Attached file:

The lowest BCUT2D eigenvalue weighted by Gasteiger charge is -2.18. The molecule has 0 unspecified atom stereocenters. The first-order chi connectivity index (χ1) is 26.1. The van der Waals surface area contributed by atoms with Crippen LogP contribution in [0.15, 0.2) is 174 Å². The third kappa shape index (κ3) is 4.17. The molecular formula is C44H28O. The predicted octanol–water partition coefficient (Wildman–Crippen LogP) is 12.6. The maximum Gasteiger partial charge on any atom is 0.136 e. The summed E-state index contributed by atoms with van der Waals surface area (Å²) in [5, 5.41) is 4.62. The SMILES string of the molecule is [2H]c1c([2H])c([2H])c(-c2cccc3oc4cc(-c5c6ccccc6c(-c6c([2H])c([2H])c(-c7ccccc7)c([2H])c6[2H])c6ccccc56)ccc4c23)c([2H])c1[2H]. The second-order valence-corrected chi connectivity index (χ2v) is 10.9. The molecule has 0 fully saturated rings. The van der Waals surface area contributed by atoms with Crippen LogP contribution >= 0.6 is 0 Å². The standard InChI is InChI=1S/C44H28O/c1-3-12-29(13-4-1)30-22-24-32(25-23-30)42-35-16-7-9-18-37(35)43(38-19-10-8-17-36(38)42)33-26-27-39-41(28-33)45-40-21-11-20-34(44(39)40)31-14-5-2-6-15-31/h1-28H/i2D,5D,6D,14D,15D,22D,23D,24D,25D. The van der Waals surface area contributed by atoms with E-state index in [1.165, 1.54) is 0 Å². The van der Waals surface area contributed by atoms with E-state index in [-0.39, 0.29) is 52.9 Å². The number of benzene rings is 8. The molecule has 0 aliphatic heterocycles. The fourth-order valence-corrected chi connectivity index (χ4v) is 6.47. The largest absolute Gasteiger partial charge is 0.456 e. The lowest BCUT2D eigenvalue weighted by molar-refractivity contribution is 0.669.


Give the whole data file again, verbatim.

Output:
The lowest BCUT2D eigenvalue weighted by Gasteiger charge is -2.18. The molecule has 0 unspecified atom stereocenters. The first-order chi connectivity index (χ1) is 26.1. The van der Waals surface area contributed by atoms with Crippen LogP contribution in [0.15, 0.2) is 174 Å². The third kappa shape index (κ3) is 4.17. The molecular formula is C44H28O. The predicted octanol–water partition coefficient (Wildman–Crippen LogP) is 12.6. The maximum Gasteiger partial charge on any atom is 0.136 e. The summed E-state index contributed by atoms with van der Waals surface area (Å²) in [5, 5.41) is 4.62. The SMILES string of the molecule is [2H]c1c([2H])c([2H])c(-c2cccc3oc4cc(-c5c6ccccc6c(-c6c([2H])c([2H])c(-c7ccccc7)c([2H])c6[2H])c6ccccc56)ccc4c23)c([2H])c1[2H]. The second-order valence-corrected chi connectivity index (χ2v) is 10.9. The molecule has 0 fully saturated rings. The van der Waals surface area contributed by atoms with Crippen LogP contribution >= 0.6 is 0 Å². The standard InChI is InChI=1S/C44H28O/c1-3-12-29(13-4-1)30-22-24-32(25-23-30)42-35-16-7-9-18-37(35)43(38-19-10-8-17-36(38)42)33-26-27-39-41(28-33)45-40-21-11-20-34(44(39)40)31-14-5-2-6-15-31/h1-28H/i2D,5D,6D,14D,15D,22D,23D,24D,25D. The van der Waals surface area contributed by atoms with E-state index in [1.165, 1.54) is 0 Å². The van der Waals surface area contributed by atoms with E-state index in [-0.39, 0.29) is 52.9 Å². The number of benzene rings is 8. The molecule has 0 aliphatic heterocycles. The fourth-order valence-corrected chi connectivity index (χ4v) is 6.47. The largest absolute Gasteiger partial charge is 0.456 e. The lowest BCUT2D eigenvalue weighted by molar-refractivity contribution is 0.669.